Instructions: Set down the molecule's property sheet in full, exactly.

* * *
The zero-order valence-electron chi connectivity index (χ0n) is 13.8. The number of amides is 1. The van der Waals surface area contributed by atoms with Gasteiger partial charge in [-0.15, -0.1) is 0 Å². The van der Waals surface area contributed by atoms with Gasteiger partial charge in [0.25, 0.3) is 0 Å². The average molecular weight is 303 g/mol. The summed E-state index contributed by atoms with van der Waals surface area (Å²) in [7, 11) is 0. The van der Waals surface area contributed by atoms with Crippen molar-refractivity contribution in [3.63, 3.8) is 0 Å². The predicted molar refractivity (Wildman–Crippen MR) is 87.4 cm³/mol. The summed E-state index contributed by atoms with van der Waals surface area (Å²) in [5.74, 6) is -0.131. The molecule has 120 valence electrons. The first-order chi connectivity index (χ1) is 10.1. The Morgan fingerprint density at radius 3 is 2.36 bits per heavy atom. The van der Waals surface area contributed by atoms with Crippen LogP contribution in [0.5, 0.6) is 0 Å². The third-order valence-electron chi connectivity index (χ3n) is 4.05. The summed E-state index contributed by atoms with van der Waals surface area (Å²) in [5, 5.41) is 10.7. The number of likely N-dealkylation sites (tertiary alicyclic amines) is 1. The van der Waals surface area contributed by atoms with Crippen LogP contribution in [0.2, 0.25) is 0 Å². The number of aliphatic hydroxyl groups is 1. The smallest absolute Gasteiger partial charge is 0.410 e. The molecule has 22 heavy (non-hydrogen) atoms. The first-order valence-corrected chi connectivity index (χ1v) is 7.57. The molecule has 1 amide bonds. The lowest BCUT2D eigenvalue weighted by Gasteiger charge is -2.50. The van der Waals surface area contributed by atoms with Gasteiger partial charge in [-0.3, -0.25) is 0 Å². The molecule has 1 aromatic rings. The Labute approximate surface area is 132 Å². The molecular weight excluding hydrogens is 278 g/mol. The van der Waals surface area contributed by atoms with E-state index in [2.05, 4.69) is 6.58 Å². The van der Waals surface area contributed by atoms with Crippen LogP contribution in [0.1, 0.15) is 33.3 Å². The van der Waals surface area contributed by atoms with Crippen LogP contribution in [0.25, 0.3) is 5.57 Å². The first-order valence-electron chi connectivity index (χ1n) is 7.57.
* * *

The zero-order valence-electron chi connectivity index (χ0n) is 13.8. The number of amides is 1. The van der Waals surface area contributed by atoms with Gasteiger partial charge in [-0.15, -0.1) is 0 Å². The van der Waals surface area contributed by atoms with Gasteiger partial charge in [0.25, 0.3) is 0 Å². The average molecular weight is 303 g/mol. The summed E-state index contributed by atoms with van der Waals surface area (Å²) in [7, 11) is 0. The van der Waals surface area contributed by atoms with Crippen molar-refractivity contribution in [3.63, 3.8) is 0 Å². The predicted molar refractivity (Wildman–Crippen MR) is 87.4 cm³/mol. The summed E-state index contributed by atoms with van der Waals surface area (Å²) in [5.74, 6) is -0.131. The molecule has 120 valence electrons. The first-order chi connectivity index (χ1) is 10.1. The Morgan fingerprint density at radius 3 is 2.36 bits per heavy atom. The van der Waals surface area contributed by atoms with Crippen LogP contribution in [0.5, 0.6) is 0 Å². The third-order valence-electron chi connectivity index (χ3n) is 4.05. The summed E-state index contributed by atoms with van der Waals surface area (Å²) in [5, 5.41) is 10.7. The number of likely N-dealkylation sites (tertiary alicyclic amines) is 1. The van der Waals surface area contributed by atoms with Crippen LogP contribution in [0.2, 0.25) is 0 Å². The number of aliphatic hydroxyl groups is 1. The smallest absolute Gasteiger partial charge is 0.410 e. The molecule has 22 heavy (non-hydrogen) atoms. The first-order valence-corrected chi connectivity index (χ1v) is 7.57. The molecule has 1 amide bonds. The lowest BCUT2D eigenvalue weighted by Gasteiger charge is -2.50. The van der Waals surface area contributed by atoms with Gasteiger partial charge in [-0.3, -0.25) is 0 Å². The molecule has 1 aromatic rings. The Labute approximate surface area is 132 Å². The molecular weight excluding hydrogens is 278 g/mol. The van der Waals surface area contributed by atoms with E-state index in [2.05, 4.69) is 6.58 Å². The van der Waals surface area contributed by atoms with Crippen LogP contribution in [0.1, 0.15) is 33.3 Å². The van der Waals surface area contributed by atoms with Crippen LogP contribution in [0.25, 0.3) is 5.57 Å². The first-order valence-electron chi connectivity index (χ1n) is 7.57.